Simple enough question, but I’m guessing there will be wildly different answers.
What is the ultimate goal of your writing? To pass the time? To find fame and fortune? To change the world? To leave something behind? So scholars in the future can debate the meaning behind your work? To scratch an itch?
What end result do you have in mind when you put pen to paper (or fingers to laptop)?
Sam Hranac says
To leave something behind? To scratch an itch?
Something like that – and a lot like others have said. There are stories and people in my head and they want to come out.
What’s the ultimate goal of my writing? To make my reader miss her bus.
If I can manage to pull her that far into the world I created, I will be well pleased indeed.
Mary Paddock says
I write because I have something to say or a story to tell. I want to do it well. I want to get paid money for doing it.
I’ve been telling stories on paper since I was a third grader, when the little boy next to me told me my picture of a horse looked like a lizard. I kicked him in the shins and wrote a caption underneath the picture explaining why the horse looked the way it did (it involved magic. Some things never change). Before I knew it, all my pictures had captions and then all my captions turned into sentences with pictures. And then it was paragraphs and no pictures.
It’s an innate impulse at this stage and I’d write even if I thought there was no chance of being published. I’d probably be like one of those little old ladies who crochet scarves and sweaters for all her relatives and when she runs out of relatives, she starts crocheting booties for her cats. For some of us,the drive to create goes on past the point of sensibility.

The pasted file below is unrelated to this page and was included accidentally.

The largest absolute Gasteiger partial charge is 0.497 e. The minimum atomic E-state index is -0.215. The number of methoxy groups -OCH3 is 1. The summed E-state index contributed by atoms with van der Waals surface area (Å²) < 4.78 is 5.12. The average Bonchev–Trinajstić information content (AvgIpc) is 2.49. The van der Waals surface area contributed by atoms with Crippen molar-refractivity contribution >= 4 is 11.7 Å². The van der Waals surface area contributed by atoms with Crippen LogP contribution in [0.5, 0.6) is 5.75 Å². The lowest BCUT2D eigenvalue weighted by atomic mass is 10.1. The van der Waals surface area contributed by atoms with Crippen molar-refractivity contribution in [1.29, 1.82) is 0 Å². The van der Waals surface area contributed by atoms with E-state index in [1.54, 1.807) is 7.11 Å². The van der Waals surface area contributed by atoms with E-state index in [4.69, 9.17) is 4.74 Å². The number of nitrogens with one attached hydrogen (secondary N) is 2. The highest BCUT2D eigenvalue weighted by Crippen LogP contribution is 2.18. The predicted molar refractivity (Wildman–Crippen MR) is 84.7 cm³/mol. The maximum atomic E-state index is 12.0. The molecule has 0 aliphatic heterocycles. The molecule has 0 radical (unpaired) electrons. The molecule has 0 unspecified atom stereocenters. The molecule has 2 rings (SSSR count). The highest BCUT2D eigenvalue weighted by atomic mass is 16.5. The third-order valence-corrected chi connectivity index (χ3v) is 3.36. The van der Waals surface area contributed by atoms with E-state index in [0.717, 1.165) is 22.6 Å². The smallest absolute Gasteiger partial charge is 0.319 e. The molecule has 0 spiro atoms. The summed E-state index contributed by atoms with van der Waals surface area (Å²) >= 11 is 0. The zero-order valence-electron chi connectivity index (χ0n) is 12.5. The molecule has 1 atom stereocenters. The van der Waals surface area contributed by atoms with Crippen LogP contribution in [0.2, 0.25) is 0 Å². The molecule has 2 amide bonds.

However, given my druthers, I’d rather write for real people. My cats are terrible critics.
Sophie W. says
I just like writing books. I would write even if there was zero chance of getting published. It’s fun.
We’ll see if this attitude lasts into my twenties. Or thirties.
Well, the truth is I’m innocent. But into my head pops these characters and they are VERY bossy.
I would have chosen to be a dancer,BUT NO!
The characters go chitty-chatty-chitty-chatty and have all these stories they need me to write.
Man oh man, I take dictation until I need a neck rub and a glass of
juice (or something).
Tsk tsk tsk.
(oh, yeah, and for therapy and because I have to, too.)
Hi, new reader chiming in. ^_^
Like a lot of the previous commenters, I write because in no small part I feel like I have to. I was stressing out once about not getting writing work done, and a friend, trying to help, told me “Y’know, you don’t have to write every day.”
Which strikes me rather like telling me “Y’know, you don’t have to breathe.”
I love the entire process of telling a story–and of shaping it from start to finish until it’s ready to be shared with someone. I too feel very testy and stressed if I don’t feel like I’m making progress on this on a daily basis.
Now, part of that stress is tied up in the goal part of this question–which is to say, I want to write novels that people will buy and enjoy. I have no illusions that it’ll bring me fame and fortune, especially since I’m writing SF/F and the likelihood of fame and fortune from that is pretty darned small. 😉
But I’d be happy with “moderately well known” and “comfortably well off”, perhaps. Enough that I could write as a primary profession, and spend more time outside, even if it’s with my laptop, banging on a novel.